Mort (Discworld, #4)Terry Pratchett’s Mort is first on the list, for the simple reason that Discworld’s Death is my favorite in the entire series. He is charming, his humor just kills, and he’s really very understanding about his job (though he would like to have people be happy to see him, just once!).

In this Discworld installment, Death comes to Mort with an offer he can’t refuse — especially since being, well, dead isn’t compulsory.As Death’s apprentice, he’ll have free board and lodging, use of the company horse, and he won’t need time off for family funerals. The position is everything Mort thought he’d ever wanted, until he discovers that this perfect job can be a killer on his love life.

This book is worth a read if only for a look at how death (the state) functions in Discworld where the afterlife is whatever you believe it is, and everyone has a different idea of what comes next.

On a Pale Horse (Incarnations of Immortality #1) by Piers Anthony

On a Pale Horse (Incarnations of Immortality, #1)Another series novel, On a Pale Horse has a very different approach to Death. Unlike the usual idea of Death as an immutable anthropomorphic personification (a.k.a. just the one skeleton forever), Anthony shows Death as more of a job that gets filled by a new working stiff. All in all it’s not too bad; the hours aren’t great and the walking skeleton look takes a bit of getting used to, but you meet a lot of new people, travel the world, and don’t have to worry about health insurance. It’s just the retirement plan that’s a bit troubling.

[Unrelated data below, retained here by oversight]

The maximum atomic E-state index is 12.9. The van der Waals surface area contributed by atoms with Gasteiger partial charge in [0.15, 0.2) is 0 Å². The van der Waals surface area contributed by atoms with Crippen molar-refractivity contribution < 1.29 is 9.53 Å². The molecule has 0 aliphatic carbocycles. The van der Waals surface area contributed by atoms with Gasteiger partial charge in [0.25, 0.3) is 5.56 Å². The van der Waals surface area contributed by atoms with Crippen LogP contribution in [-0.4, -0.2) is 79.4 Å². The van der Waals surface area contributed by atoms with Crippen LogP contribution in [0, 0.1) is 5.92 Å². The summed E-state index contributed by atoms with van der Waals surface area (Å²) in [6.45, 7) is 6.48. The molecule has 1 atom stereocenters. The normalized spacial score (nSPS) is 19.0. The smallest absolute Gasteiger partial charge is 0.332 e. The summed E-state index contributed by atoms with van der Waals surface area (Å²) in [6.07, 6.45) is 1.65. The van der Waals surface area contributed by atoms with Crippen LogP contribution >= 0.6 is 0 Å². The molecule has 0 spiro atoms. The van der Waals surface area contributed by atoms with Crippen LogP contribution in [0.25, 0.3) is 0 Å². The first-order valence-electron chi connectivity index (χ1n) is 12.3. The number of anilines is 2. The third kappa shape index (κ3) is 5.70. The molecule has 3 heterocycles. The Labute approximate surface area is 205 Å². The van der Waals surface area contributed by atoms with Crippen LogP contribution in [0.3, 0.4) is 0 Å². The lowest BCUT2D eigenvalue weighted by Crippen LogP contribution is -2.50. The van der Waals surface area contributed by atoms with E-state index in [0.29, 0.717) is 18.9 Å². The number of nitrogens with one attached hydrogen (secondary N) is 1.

When Zane shoots Death, he has to take the job, speeding over the world riding Mortis, his pale horse/limo, measuring souls for the exact balance of Good and Evil, sending each to Heaven or Hell instead of Purgatory. The new Thanatos is superbly competent, ends pain when he ends lives. But Satan is forging a trap for Luna, the woman Death loves.

Undeadly (The Reaper Diaries #1) by Michele Vail

Undeadly (The Reaper Diaries, #1)Moving even farther from the personality-less sythe-carying skeleton we all know and fear, Undeadly posits a very different view of the incarnation: a teenage girl who thought the world would be a nicer place with one more cute boy in it. Oops.

The day I turned 16, my boyfriend-to-be died. I brought him back to life. Then things got a little weird…
Molly Bartolucci wants to blend in, date hottie Rick and keep her zombie-raising abilities on the down-low. Then the god Anubis chooses her to become a reaper—and she accidentally undoes the work of another reaper, Rath. Within days, she’s shipped off to the Nekyia Academy, an elite boarding school that trains the best necromancers in the world. And her personal reaping tutor? Rath.